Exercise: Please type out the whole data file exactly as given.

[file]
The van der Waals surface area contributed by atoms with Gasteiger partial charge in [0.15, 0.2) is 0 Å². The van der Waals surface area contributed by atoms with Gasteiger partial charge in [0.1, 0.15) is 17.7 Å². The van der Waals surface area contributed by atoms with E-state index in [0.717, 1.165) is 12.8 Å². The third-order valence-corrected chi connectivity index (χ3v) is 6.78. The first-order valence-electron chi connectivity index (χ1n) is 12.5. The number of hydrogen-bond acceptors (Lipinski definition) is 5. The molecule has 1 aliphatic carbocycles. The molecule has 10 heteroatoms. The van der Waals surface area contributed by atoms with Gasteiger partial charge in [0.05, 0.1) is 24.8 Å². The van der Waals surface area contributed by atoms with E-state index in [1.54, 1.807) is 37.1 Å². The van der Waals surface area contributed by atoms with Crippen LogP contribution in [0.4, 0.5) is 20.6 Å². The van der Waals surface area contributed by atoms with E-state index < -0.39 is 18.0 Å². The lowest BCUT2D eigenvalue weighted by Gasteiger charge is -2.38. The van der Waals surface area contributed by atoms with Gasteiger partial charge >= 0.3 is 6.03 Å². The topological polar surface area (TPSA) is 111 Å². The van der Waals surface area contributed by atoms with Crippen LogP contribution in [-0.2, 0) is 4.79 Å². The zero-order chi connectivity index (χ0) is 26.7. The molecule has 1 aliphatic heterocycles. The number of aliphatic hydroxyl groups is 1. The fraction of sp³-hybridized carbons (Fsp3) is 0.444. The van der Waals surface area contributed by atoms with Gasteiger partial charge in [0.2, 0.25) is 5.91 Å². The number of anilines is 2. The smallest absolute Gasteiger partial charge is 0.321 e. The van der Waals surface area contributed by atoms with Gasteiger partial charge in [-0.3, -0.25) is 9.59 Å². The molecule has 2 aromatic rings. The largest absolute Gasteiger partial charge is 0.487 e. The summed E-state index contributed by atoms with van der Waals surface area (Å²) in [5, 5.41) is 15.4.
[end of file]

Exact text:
The van der Waals surface area contributed by atoms with Gasteiger partial charge in [0.15, 0.2) is 0 Å². The van der Waals surface area contributed by atoms with Gasteiger partial charge in [0.1, 0.15) is 17.7 Å². The van der Waals surface area contributed by atoms with E-state index in [0.717, 1.165) is 12.8 Å². The third-order valence-corrected chi connectivity index (χ3v) is 6.78. The first-order valence-electron chi connectivity index (χ1n) is 12.5. The number of hydrogen-bond acceptors (Lipinski definition) is 5. The molecule has 1 aliphatic carbocycles. The molecule has 10 heteroatoms. The van der Waals surface area contributed by atoms with Gasteiger partial charge in [0.05, 0.1) is 24.8 Å². The van der Waals surface area contributed by atoms with E-state index in [1.54, 1.807) is 37.1 Å². The van der Waals surface area contributed by atoms with Crippen LogP contribution in [0.4, 0.5) is 20.6 Å². The van der Waals surface area contributed by atoms with E-state index < -0.39 is 18.0 Å². The lowest BCUT2D eigenvalue weighted by Gasteiger charge is -2.38. The van der Waals surface area contributed by atoms with Gasteiger partial charge >= 0.3 is 6.03 Å². The topological polar surface area (TPSA) is 111 Å². The van der Waals surface area contributed by atoms with Crippen LogP contribution in [-0.2, 0) is 4.79 Å². The zero-order chi connectivity index (χ0) is 26.7. The molecule has 1 aliphatic heterocycles. The number of aliphatic hydroxyl groups is 1. The fraction of sp³-hybridized carbons (Fsp3) is 0.444. The van der Waals surface area contributed by atoms with Gasteiger partial charge in [0.2, 0.25) is 5.91 Å². The number of anilines is 2. The smallest absolute Gasteiger partial charge is 0.321 e. The van der Waals surface area contributed by atoms with Gasteiger partial charge in [-0.3, -0.25) is 9.59 Å². The molecule has 2 aromatic rings. The largest absolute Gasteiger partial charge is 0.487 e. The summed E-state index contributed by atoms with van der Waals surface area (Å²) in [5, 5.41) is 15.4.